In 2006 i decided i had outgrown the performance of the Norco and wanted to trade up. I was going to get a Devinci Magma that Phantom Cycles had hanging on the wall but Kerry said he'd do me a great deal on the Nomad. At first i thought it was a very ugly bike but the more reviews i read the better it sounded and started looking so i bought it. It's shown in it's most recent configuration but the only parts still on it from when i bought it new are the frame (not including the rear shock), forks and seat. Everything else has been swapped out at some point. It's a brilliant do it all bike and fr exceeds my abilities, but it gives me plenty of confidence and it doesn't hurt to ride something nice. It's a bit heavy though.
Towards the end of 2006 or early 2007 one of the teachers at school was given a road bike by her ex-husband and decided she didn't want anything from him and asked if me i wanted it. We agreed on a brilliant price and i my first road bike with STI shifting. It made road riding much more pleasant, faster and exciting. I swapped out the stem for a longer one, the bars for wider ones and chucked on some tyres with great puncture resistance and commutted to an from work on it 3 or 4 days a week for most of last year and 4 days a week this year so far. All of this riding made me realise that the wheels are heavy and flexy and the frame is a bit flexy too. When i am pedalling pretty hard, usually to beat a traffic light, i can make the rear brak rub the wheel because it's all flexing!
After hauling the Nomad around on some pretty tame trails i decided a new hardtail was in order. There was no way i could ride the old hardtail because the top tube was too long for my riding style now. That's what i told myself anyway and proceeded to build up a pretty slick 853 steel hardtail running tubeless wheels to make it a bit more comfy. It's a great bike for fast, smooth firetrails or singletrack but i'm too used to the squishy Nomad for it to be much good for me on anything technical, as demonstrated by my crash at Sparrow Hill on the only technical section of the course! I had this for a few months before i traded it in for a Giant Anthem.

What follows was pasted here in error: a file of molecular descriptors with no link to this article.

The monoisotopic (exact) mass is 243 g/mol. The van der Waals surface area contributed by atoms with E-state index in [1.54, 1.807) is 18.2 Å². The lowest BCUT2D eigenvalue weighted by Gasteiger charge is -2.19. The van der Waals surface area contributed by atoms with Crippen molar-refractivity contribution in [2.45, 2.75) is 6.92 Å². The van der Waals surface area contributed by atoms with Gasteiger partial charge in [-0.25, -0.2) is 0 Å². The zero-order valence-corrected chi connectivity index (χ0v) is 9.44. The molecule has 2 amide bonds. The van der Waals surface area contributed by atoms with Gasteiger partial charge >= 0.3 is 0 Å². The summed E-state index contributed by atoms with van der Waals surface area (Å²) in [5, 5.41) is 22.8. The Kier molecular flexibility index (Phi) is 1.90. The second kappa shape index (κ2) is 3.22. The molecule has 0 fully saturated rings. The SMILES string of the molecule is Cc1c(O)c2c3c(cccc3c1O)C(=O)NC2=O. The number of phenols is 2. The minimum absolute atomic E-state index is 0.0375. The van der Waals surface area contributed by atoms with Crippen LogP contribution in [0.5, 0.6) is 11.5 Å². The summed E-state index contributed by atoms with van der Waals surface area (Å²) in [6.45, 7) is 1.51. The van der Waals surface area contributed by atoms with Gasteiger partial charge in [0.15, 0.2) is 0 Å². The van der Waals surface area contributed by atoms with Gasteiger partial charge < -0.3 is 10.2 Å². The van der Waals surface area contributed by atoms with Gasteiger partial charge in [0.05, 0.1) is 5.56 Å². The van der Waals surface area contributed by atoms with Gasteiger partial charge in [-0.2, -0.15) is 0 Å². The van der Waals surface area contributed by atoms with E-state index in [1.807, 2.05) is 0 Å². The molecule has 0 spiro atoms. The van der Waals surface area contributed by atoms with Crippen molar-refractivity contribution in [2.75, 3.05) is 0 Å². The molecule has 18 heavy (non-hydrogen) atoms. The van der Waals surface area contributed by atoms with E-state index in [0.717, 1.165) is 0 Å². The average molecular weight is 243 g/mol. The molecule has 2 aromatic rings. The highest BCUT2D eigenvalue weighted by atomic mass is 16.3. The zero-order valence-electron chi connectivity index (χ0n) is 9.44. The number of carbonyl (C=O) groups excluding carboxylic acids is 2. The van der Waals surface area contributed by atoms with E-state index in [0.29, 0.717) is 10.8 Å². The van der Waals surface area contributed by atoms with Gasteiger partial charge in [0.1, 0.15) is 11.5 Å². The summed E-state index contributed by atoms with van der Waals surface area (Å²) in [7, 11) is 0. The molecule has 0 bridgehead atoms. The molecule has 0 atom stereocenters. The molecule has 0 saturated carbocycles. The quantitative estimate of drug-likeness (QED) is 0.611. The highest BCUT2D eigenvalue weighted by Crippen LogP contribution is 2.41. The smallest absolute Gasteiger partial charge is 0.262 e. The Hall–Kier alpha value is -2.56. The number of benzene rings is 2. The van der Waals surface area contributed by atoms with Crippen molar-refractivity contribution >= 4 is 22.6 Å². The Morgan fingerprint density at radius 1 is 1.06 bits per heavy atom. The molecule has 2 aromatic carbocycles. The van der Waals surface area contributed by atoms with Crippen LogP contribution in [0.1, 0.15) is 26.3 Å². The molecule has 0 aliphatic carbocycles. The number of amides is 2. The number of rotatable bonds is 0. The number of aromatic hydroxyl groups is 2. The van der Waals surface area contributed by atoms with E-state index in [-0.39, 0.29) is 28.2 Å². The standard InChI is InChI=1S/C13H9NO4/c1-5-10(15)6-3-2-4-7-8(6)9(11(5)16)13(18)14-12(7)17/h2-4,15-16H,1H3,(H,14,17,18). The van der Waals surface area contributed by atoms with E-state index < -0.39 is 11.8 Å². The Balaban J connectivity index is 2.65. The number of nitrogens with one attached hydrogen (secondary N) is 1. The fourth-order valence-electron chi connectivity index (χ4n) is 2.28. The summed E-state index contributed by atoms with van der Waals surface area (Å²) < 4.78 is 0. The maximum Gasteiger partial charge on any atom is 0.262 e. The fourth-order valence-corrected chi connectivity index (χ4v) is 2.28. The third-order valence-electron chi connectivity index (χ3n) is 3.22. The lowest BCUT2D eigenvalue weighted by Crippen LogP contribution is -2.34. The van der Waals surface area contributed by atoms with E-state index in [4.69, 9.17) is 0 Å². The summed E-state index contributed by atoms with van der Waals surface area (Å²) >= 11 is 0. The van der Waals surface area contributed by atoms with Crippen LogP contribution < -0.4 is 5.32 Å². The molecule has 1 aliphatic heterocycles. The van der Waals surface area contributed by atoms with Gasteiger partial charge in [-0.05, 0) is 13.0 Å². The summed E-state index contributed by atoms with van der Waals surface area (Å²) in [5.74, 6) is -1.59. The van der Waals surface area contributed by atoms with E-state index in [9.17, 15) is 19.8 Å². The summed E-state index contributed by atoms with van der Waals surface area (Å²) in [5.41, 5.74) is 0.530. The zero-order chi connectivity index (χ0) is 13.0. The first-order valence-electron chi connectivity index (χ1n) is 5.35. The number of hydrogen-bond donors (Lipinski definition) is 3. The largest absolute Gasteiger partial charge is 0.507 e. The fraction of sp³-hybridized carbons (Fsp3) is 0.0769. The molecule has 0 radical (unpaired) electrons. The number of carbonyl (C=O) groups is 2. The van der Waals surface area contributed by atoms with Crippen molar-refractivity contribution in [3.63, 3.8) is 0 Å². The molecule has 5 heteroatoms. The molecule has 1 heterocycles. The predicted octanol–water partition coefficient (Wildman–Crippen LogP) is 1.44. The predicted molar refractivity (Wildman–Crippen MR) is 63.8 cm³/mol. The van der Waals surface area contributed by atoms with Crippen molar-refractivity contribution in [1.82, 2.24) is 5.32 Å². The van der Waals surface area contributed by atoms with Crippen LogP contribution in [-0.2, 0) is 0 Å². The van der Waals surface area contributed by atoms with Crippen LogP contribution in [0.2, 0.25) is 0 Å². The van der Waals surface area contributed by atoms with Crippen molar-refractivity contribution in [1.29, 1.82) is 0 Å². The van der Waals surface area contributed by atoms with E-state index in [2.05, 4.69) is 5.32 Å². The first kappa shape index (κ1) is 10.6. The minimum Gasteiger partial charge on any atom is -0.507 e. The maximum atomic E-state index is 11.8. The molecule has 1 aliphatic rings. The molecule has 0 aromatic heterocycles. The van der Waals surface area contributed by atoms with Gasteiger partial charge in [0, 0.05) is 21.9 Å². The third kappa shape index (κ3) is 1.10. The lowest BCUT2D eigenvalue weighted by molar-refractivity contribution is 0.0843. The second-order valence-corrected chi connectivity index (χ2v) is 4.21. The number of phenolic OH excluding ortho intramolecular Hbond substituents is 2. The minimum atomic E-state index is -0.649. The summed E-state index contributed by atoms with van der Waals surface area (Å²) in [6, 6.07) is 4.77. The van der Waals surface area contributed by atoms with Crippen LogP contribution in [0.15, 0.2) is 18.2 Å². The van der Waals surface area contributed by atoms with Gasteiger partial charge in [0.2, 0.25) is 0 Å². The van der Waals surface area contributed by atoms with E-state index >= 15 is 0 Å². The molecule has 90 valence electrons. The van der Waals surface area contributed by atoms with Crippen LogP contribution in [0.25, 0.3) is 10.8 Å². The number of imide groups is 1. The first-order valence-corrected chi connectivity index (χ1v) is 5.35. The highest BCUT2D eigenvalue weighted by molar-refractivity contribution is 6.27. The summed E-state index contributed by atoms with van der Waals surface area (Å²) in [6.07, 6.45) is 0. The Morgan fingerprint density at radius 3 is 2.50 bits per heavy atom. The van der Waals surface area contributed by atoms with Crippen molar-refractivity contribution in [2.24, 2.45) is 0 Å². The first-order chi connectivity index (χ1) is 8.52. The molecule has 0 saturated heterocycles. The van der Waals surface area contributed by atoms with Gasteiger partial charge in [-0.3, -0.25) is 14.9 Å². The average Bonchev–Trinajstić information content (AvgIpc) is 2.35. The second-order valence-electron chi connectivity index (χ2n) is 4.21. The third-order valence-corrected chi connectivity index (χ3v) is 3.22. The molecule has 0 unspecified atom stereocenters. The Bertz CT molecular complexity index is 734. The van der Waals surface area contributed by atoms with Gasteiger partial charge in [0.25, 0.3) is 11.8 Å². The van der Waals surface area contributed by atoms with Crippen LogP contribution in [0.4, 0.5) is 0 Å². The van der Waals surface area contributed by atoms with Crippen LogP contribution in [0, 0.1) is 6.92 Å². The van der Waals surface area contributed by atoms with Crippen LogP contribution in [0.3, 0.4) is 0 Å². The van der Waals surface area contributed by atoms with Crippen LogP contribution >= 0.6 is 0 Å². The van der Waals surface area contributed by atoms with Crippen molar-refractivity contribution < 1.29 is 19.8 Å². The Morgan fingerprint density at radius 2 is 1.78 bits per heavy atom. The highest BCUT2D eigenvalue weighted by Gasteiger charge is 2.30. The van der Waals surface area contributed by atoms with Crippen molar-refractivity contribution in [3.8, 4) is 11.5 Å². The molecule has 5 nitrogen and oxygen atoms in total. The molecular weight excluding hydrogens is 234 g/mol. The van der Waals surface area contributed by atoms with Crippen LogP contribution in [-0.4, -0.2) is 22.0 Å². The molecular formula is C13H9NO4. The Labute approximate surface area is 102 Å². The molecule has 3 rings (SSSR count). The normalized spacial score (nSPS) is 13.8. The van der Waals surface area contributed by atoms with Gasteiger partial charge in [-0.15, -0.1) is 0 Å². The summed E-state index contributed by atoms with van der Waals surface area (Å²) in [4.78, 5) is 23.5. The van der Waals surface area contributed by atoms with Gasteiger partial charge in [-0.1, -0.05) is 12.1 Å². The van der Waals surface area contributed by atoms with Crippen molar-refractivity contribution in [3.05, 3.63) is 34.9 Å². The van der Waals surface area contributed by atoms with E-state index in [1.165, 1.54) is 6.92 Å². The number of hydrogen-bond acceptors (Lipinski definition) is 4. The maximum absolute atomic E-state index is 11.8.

About 7 months ago i picked up my new road bike, an EMC2 Equip Team, full carbon. I swapped out the Zipp wheels for the new Dura Ace carbon wheels because tubulars scare me and these wheels were supposed to be pretty good. I also swapped the crank because the Dura Ace that was supplied was a 172.5mm length but i like a 170mm length. I ended up with a nice FSA SLK carbon crank. I've already got the lights, bottle cages, pump and hrm hooked up so it's ready for some fast commutting! I've got the stem length sorted out and have a nifty Pedalsoft brand stem with integrated aerobar mounts on it so it all looks pretty clean. I just have to get around to cutting the fork steerer down. With all the gear on it it weighs in at about 7kg. I could easily go lighter with different tyres (which i tried and they lasted a week before being sliced to bits), seat, post, stem, bars, pedals and take all of the accessories off it but then i'd worry about it being too fragile for the groomed roads of Campbelltown!
And that's what i'm up to at the moment.